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Hands-on with an Apple Mac netbook

We stick Mac OS X on an MSI Wind

There's no doubt that netbooks are the current hot trend. However, Apple hasn't yet produced one. The web maybe awash with rumours of the possibility of a Mac netbook, but we can't wait to see if one appears. Instead we created on our own, in a bid to imagine what an Apple netbook might feel like.

So what if it were made by Apple?

Every time I use the MSI Wind, I am reminded that it most definitely wasn't created by Apple. But what if Apple were to design something like it? How would the choices Apple's engineers make differ from those made by the Wind's designers?

We start with the software. My Wind runs a hacked version of OS X, but with an Apple laptop you'd get the real thing. That's not just a nicety, either - using the Wind has reminded me just how good we Mac users have it, since Apple makes sure that OS X contains every driver necessary for every component used in its computers. (Prospective Hackintosh Mac-on-Wind types, please note: getting my Wind's trackpad to behave at all was a nightmare, and I still can't use the VGA port, microphone, or headphone jack.)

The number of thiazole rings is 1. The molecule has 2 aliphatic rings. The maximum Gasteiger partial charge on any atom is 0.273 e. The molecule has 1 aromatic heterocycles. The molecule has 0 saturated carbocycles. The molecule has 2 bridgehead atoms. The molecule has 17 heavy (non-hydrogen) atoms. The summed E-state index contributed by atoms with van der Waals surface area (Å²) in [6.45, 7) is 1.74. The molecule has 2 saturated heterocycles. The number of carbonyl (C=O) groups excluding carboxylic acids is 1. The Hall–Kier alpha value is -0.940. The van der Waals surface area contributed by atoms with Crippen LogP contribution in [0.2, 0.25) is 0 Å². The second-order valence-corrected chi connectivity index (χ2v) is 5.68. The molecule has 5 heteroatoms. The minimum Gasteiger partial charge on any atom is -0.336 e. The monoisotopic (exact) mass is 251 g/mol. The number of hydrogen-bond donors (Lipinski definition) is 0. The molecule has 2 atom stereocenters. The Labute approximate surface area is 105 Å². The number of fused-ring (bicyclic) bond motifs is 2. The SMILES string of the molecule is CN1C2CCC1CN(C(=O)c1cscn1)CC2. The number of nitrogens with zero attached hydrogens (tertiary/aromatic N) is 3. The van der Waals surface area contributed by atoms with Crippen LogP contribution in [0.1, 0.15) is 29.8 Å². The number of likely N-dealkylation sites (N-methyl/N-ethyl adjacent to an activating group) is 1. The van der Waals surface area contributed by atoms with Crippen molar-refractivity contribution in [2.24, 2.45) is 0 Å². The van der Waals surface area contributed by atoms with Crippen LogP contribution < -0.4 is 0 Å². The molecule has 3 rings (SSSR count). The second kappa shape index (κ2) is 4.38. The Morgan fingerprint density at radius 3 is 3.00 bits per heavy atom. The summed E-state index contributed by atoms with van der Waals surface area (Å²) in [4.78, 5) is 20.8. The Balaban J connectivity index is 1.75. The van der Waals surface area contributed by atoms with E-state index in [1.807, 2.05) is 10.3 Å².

An Apple-built MacBook Mini would undoubtedly dump the VGA port for a Mini DisplayPort connector. Beyond that, I'd vote for Apple to keep at least two of the USB ports, ideally on either side of the laptop. I'd be okay with dumping the Ethernet port and the card reader, although iPhoto '09 combined with that built-in card reader would be awfully compelling for roaming photographers.

When you consider the choices Apple made when designing the MacBook Air - chucking the optical drive but holding fast on a full-size keyboard and a 13in display - it's hard to imagine the company releasing a Mac laptop with a 10in screen and a miniature keyboard. The 12in PowerBook G4 was only 10.9in wide, with a full-sized keyboard that extended to the very edge of the system. After my time with the Wind, I have to agree with Apple - a shrunken-down keyboard is one compromise too many.

If you pull back and consider the bigger picture, since when has Apple played the same game as other PC-makers? If the company made a £350 laptop, that model would still be half the price of its current low-end MacBook. Even a £400 laptop would bring the base price of an Apple laptop down 40 percent. So if Apple did build a 'true' netbook, it would be more full-featured than the Wind.

Laptop buying advice

NEXT PAGE: Why Apple won't do it

  1. We convert an MSI Wind to get an idea
  2. MacBook Mini from Earth-U100
  3. You get what you pay for
  4. Why we can't live without Apple's trackpad
  5. So what if it were made by Apple?
  6. Why Apple won't do it

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